The FIA has proposed an "open-source" alternative to standard Formula 1 parts for 2021 that means teams would share their designs for certain elements of the car.
The governing body has been keen to introduce standard parts as cost-saving measure, with several items having gone to tender for the next cycle of rules for the 2021 cars.
However teams have generally resisted that idea on the basis that they are not keen to have too many third party elements on their cars, citing concerns about performance, reliability and weight.
The open-source plan would see teams still building their own parts but sharing their designs for some elements, with that pooling of knowledge reducing trial and development costs and in effect capping the inevitable push for ultimate performance.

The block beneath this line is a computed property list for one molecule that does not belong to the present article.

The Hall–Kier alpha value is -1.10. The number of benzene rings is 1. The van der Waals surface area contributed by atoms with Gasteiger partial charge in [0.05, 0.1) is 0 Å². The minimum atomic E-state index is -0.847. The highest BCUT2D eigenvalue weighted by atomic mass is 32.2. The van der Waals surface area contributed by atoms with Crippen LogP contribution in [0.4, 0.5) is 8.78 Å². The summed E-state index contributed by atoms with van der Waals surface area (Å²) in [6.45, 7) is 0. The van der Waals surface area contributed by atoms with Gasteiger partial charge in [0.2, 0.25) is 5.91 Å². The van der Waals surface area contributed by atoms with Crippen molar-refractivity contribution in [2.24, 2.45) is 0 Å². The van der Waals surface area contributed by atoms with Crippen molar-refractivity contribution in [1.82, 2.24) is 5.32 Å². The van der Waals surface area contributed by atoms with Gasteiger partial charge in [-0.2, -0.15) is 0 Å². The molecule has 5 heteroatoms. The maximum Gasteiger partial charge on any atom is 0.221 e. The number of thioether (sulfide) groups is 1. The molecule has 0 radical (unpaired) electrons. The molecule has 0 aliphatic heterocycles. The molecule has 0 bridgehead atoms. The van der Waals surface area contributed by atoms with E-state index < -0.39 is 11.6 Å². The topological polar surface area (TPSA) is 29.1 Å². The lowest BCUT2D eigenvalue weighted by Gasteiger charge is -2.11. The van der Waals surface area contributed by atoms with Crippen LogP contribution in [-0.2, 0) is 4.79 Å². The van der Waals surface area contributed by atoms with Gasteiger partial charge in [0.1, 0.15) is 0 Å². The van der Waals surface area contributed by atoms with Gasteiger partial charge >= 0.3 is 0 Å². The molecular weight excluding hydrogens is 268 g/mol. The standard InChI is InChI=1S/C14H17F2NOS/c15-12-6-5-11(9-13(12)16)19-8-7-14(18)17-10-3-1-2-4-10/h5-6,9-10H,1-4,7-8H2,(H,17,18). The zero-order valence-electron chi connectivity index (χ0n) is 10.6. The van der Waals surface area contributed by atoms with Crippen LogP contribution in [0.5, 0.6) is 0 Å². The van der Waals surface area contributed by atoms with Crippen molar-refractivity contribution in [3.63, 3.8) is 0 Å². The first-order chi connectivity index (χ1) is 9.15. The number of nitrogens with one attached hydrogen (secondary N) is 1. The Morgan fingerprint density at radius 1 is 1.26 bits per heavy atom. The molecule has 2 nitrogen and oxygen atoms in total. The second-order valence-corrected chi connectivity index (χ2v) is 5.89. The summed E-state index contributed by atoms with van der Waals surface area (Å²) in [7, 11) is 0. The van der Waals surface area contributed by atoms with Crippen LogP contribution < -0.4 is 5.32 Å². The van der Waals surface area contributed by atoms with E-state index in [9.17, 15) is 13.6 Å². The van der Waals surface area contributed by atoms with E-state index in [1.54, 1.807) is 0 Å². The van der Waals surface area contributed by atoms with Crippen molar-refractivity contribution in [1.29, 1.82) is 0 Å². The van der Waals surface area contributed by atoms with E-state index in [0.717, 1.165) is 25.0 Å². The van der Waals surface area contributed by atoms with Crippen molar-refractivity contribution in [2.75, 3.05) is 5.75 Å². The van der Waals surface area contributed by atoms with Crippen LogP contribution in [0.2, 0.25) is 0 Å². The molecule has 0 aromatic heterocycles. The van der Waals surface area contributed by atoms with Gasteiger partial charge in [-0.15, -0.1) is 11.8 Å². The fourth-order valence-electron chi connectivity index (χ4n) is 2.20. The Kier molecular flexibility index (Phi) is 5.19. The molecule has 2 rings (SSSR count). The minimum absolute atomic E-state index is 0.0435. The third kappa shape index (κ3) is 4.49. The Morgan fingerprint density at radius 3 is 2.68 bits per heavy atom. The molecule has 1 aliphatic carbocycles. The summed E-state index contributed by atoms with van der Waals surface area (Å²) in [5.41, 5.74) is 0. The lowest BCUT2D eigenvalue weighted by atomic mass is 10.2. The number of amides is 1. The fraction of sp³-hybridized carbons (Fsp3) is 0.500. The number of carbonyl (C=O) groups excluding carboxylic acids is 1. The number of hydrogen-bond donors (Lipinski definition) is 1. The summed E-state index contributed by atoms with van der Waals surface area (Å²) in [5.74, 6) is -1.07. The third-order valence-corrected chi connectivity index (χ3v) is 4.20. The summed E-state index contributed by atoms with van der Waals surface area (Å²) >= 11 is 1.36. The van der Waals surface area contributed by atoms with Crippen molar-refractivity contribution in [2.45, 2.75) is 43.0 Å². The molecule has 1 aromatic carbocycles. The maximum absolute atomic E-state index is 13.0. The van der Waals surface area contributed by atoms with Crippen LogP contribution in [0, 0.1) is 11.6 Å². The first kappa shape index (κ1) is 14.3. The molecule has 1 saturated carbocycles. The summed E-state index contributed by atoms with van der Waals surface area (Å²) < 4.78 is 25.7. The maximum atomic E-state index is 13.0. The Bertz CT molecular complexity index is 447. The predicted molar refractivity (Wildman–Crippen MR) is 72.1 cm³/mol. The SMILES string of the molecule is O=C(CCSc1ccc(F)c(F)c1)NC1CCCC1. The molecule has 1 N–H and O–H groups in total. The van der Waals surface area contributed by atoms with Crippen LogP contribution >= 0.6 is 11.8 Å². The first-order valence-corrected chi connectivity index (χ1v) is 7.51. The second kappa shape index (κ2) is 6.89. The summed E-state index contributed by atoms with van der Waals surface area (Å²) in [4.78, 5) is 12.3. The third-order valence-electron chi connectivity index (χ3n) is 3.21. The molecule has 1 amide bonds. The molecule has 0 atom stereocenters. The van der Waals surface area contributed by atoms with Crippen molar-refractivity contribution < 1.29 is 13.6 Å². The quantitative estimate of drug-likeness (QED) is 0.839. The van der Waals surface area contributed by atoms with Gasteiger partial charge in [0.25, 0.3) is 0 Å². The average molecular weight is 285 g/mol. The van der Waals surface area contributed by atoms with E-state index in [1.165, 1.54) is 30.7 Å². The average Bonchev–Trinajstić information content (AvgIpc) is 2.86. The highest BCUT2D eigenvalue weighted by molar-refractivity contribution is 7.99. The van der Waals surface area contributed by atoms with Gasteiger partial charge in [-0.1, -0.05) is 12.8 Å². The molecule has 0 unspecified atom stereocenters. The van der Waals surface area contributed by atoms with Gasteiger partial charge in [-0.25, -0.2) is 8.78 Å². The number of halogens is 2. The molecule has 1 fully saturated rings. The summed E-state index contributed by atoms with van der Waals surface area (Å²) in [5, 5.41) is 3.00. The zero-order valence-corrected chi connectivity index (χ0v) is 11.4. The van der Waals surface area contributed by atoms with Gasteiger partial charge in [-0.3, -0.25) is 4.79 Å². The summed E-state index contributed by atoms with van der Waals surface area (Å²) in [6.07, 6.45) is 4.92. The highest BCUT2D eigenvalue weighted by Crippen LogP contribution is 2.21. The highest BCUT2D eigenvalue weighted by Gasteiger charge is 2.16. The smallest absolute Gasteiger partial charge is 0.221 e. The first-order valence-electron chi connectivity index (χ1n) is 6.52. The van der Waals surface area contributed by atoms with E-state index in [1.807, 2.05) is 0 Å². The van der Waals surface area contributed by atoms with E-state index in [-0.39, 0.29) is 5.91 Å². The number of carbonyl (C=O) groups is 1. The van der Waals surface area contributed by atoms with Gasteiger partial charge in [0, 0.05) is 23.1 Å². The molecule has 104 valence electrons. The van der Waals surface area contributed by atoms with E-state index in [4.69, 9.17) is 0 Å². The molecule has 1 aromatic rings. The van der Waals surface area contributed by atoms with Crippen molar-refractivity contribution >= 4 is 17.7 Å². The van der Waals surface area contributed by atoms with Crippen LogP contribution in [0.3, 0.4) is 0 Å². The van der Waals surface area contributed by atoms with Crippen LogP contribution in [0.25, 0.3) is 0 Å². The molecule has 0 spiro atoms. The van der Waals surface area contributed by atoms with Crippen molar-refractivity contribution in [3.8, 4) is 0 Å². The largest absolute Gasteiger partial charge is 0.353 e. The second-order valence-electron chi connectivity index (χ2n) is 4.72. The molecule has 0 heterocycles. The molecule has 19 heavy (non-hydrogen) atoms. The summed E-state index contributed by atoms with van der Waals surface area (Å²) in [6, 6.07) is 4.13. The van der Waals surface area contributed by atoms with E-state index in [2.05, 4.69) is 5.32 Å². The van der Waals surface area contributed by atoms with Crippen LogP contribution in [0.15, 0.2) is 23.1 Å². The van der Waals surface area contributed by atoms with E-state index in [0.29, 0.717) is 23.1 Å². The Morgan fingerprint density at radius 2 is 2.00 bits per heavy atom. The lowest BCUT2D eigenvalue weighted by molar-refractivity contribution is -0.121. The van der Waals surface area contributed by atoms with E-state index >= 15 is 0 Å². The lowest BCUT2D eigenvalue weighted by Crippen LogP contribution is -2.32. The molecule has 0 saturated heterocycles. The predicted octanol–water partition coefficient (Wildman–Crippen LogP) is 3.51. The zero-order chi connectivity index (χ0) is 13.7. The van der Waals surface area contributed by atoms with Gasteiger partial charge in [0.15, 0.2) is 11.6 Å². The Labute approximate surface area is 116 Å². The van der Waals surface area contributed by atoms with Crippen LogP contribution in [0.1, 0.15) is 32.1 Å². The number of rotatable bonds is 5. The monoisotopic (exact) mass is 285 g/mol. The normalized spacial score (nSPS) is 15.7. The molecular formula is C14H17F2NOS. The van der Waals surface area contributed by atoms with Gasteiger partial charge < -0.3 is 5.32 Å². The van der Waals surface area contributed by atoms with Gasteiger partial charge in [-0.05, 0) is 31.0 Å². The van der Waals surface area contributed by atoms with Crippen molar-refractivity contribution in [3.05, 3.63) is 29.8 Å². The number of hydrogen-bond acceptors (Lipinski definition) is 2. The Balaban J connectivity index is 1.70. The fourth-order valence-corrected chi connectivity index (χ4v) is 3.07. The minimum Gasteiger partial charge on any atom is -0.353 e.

"The FIA has proposed a system for open-sourced parts," said Racing Point technical director Andy Green.
"I think it's a really good idea, where teams publish their design on the FIA website and all teams can see what they're using and pick and choose the bits that they want to.
"We naturally tend [to move] towards one design, but an efficient design, and a performant design, not the other way round - heavier and non-performant [like a standardised part could be].
"That's a better way of doing it. I'm hoping they will expand on that.
"It drives you in the right direction from a cost perspective, and a performance perspective.
"We're putting some very heavy things on the car in 2021."
Green said that the plan could cover most of the elements that have been under consideration as standard parts.
"Mechanical things like wheels, power-steering systems, brake-by-wire systems," he added.
"There are lots of little systems on the car that we could all collectively refine and all use the same system. Fuel systems are another one."